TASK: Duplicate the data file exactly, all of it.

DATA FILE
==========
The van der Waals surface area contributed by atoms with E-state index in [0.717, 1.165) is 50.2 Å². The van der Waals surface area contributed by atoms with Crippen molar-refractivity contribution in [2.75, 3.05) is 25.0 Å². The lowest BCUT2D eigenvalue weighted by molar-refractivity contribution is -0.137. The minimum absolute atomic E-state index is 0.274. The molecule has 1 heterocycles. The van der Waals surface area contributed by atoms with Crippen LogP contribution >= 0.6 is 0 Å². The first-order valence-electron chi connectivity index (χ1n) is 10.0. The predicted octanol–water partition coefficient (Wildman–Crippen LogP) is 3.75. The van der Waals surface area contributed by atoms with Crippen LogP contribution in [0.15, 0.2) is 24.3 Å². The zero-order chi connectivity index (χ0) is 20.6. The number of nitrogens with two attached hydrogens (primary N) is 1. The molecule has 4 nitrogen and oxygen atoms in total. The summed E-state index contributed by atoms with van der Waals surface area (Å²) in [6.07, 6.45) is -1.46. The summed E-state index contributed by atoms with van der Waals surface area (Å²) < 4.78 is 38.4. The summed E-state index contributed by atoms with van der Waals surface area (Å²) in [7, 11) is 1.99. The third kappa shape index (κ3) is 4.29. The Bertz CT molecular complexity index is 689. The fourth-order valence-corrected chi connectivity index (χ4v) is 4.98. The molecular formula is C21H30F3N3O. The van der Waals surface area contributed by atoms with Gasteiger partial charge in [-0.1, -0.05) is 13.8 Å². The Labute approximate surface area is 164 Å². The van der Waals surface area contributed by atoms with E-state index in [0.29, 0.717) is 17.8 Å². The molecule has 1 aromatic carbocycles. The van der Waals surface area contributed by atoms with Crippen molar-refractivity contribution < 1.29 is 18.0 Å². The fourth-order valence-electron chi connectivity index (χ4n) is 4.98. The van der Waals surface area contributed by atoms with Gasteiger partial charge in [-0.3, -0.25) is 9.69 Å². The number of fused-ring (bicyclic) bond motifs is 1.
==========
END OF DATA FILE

The van der Waals surface area contributed by atoms with E-state index in [0.717, 1.165) is 50.2 Å². The van der Waals surface area contributed by atoms with Crippen molar-refractivity contribution in [2.75, 3.05) is 25.0 Å². The lowest BCUT2D eigenvalue weighted by molar-refractivity contribution is -0.137. The minimum absolute atomic E-state index is 0.274. The molecule has 1 heterocycles. The van der Waals surface area contributed by atoms with Crippen LogP contribution >= 0.6 is 0 Å². The first-order valence-electron chi connectivity index (χ1n) is 10.0. The predicted octanol–water partition coefficient (Wildman–Crippen LogP) is 3.75. The van der Waals surface area contributed by atoms with Crippen LogP contribution in [0.15, 0.2) is 24.3 Å². The zero-order chi connectivity index (χ0) is 20.6. The number of nitrogens with two attached hydrogens (primary N) is 1. The molecule has 4 nitrogen and oxygen atoms in total. The summed E-state index contributed by atoms with van der Waals surface area (Å²) in [6.07, 6.45) is -1.46. The summed E-state index contributed by atoms with van der Waals surface area (Å²) < 4.78 is 38.4. The summed E-state index contributed by atoms with van der Waals surface area (Å²) in [7, 11) is 1.99. The third kappa shape index (κ3) is 4.29. The Bertz CT molecular complexity index is 689. The fourth-order valence-corrected chi connectivity index (χ4v) is 4.98. The molecular formula is C21H30F3N3O. The van der Waals surface area contributed by atoms with Gasteiger partial charge in [-0.1, -0.05) is 13.8 Å². The Labute approximate surface area is 164 Å². The van der Waals surface area contributed by atoms with E-state index in [0.29, 0.717) is 17.8 Å². The molecule has 1 aromatic carbocycles. The van der Waals surface area contributed by atoms with Crippen molar-refractivity contribution < 1.29 is 18.0 Å². The fourth-order valence-electron chi connectivity index (χ4n) is 4.98. The van der Waals surface area contributed by atoms with Gasteiger partial charge in [-0.3, -0.25) is 9.69 Å². The number of fused-ring (bicyclic) bond motifs is 1.